• Well the stage was raced at brutal speed, right from the start, no? And being short, there were no filler miles at slower speed where the break and the peloton come to an agreement that 9 minutes is fine for now, nobody needs to push it. That makes the time cut significantly shorter than it would be on a longer stage. To me that seems like a reasonable ground to make an exception especially considering that yesterday's stage was pretty hard work as well.
    “Road racing was over and the UCI had banned my riding positions on the track, so it was like ‘Jings, crivvens, help ma Boab, what do I do now? I know, I’ll go away and be depressed for 10 years’.”

    @DrHeadgear

    The Vikings are coming!
  • TheBigBean wrote:
    The commissaries can increase the time limit in "exceptional circumstances". Today's exceptional circumstances were that a large group of riders couldn't be bothered on a short not especially challenging stage which didn't involve any crashes or other such racing incidents.

    Hypothetically, lets say they'd thrown them off the race: how do we think the third week would pan out for this Vuelta?

    Any offers?

    The teams losing most riders would be seething at the injustice of it. Chris Froome would seize upon this feeling to lead a rebellion. At the start line tomorrow he would deliver a rabble rousing speech that Mel Gibson's Braveheart would be proud of, but with the panache and style of Johnny Depp's Jack Sparrow. Gathering a motley crew of riders from the following:

    Orica - GreenEdge 4
    Caja Rural 4
    AG2R 4
    Trek, Katusha, Etixx, IAM, BMC 3
    Dimension Data, Cofidis, Lotto-Soudal, Giant-Alpecin 2
    Sky, FDJ, Bora Argon, Lotto NL-Jumbo 1

    he would build himself a 40 man team with which he would savagely raid the remaining stages, distributing winnings evenly to all who ride with him. The Vuelta would be won easily.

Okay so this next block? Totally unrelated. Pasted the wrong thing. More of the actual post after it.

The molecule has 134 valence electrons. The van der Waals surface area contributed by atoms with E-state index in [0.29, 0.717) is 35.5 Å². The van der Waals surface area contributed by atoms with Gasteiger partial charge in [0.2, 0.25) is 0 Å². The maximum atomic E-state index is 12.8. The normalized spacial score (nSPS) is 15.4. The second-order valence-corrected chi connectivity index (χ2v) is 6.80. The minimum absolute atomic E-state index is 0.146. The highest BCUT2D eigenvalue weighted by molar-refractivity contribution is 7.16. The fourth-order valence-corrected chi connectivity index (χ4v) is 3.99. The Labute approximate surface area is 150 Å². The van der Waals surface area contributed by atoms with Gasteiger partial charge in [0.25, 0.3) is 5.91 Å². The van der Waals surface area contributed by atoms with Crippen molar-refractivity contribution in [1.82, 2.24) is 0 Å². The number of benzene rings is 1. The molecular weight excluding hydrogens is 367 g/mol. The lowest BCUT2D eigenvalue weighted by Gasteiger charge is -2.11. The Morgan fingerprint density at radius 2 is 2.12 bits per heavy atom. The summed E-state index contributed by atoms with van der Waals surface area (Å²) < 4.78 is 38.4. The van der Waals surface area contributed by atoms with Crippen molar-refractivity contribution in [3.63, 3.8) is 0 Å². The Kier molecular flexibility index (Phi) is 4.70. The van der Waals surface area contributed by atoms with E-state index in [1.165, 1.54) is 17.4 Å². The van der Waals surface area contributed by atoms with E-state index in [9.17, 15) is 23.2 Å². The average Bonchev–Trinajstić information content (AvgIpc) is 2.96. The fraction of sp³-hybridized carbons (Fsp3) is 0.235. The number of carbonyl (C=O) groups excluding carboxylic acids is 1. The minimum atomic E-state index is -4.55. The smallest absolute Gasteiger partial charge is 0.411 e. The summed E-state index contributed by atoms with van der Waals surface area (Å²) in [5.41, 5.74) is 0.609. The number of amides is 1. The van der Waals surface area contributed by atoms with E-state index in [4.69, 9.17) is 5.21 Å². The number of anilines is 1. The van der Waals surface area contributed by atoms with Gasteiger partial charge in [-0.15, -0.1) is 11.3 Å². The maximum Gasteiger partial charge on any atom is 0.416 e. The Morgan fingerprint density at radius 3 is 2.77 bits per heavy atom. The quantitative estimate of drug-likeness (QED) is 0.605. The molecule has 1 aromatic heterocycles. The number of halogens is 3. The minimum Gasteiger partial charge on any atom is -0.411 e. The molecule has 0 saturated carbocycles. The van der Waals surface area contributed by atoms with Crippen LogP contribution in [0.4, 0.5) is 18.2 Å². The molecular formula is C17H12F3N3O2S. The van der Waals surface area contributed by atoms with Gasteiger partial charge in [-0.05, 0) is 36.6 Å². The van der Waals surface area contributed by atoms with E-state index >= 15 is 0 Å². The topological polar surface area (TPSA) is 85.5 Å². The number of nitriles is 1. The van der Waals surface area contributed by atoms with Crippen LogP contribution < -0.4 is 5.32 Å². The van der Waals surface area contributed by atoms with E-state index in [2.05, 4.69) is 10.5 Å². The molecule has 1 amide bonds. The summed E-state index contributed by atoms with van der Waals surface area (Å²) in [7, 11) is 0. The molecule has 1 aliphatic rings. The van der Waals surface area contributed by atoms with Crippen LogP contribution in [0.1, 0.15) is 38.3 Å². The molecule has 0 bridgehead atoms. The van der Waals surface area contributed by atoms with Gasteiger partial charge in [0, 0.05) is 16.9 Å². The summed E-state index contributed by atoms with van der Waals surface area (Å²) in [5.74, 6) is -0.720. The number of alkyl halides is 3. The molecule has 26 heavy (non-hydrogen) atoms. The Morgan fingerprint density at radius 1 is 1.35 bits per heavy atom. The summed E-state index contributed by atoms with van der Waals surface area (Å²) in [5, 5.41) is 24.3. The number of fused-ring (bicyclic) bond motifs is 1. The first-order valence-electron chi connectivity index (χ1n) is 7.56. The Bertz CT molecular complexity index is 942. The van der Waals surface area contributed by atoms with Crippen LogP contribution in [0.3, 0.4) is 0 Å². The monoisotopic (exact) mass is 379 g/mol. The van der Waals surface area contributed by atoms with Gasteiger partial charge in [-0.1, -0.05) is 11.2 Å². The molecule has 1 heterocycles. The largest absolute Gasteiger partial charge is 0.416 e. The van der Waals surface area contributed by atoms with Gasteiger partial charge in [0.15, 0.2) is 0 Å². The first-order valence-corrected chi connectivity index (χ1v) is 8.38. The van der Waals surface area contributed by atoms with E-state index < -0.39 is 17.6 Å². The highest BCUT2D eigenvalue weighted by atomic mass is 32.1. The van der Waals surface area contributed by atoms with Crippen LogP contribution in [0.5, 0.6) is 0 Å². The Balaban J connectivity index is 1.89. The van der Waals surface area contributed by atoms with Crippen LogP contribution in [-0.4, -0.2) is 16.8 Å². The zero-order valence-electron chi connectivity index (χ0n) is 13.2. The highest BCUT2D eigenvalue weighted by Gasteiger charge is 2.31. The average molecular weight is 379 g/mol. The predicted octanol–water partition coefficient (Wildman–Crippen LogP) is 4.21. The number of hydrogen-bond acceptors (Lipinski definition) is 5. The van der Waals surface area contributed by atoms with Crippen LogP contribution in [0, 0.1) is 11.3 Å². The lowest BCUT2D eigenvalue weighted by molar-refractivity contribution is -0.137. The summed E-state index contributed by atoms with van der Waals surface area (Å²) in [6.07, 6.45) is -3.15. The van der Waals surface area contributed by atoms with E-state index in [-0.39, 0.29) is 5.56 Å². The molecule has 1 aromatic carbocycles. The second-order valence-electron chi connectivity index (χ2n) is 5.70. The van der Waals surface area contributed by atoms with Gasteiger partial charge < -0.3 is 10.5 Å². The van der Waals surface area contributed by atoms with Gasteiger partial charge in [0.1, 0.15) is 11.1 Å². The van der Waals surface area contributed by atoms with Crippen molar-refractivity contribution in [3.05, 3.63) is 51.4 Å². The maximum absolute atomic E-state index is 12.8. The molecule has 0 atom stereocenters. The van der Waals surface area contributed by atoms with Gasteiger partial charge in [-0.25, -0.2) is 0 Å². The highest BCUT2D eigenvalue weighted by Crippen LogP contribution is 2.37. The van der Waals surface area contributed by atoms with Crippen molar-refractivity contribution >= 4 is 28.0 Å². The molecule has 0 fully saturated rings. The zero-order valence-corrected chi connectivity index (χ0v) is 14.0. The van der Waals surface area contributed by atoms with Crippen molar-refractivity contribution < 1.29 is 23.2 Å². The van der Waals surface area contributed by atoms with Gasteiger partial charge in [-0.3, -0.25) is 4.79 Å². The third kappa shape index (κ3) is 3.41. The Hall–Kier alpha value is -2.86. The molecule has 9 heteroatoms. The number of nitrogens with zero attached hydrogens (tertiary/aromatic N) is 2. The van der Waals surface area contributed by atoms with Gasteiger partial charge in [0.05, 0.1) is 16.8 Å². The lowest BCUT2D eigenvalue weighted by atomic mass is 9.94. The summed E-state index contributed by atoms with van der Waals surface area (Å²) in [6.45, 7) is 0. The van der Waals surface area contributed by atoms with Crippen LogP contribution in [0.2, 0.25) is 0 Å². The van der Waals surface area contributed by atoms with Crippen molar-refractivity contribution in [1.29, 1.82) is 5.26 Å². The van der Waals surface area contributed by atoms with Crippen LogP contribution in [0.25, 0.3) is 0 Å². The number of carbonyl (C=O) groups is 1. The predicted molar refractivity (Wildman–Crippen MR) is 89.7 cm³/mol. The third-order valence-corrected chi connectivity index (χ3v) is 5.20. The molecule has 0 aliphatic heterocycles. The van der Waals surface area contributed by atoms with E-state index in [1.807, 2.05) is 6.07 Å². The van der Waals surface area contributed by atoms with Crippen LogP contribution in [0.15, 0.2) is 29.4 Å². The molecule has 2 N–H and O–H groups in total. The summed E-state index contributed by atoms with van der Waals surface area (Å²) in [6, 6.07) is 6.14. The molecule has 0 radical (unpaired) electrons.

It's obvious, really.
    “Road racing was over and the UCI had banned my riding positions on the track, so it was like ‘Jings, crivvens, help ma Boab, what do I do now? I know, I’ll go away and be depressed for 10 years’.”

    @DrHeadgear

    The Vikings are coming!
  • RichN95.RichN95. Posts: 25,458
    "The code is more what you'd call guidelines than actual rules'

    :wink:
    The Vuelta rules are so badly drafted that they don't actually say that riders missing the time cut will be eliminated. So if we're going by the letter of the law...
    Twitter: @RichN95
  • TheBigBean wrote:
    The commissaries can increase the time limit in "exceptional circumstances". Today's exceptional circumstances were that a large group of riders couldn't be bothered on a short not especially challenging stage which didn't involve any crashes or other such racing incidents.

    Hypothetically, lets say they'd thrown them off the race: how do we think the third week would pan out for this Vuelta?

    Any offers?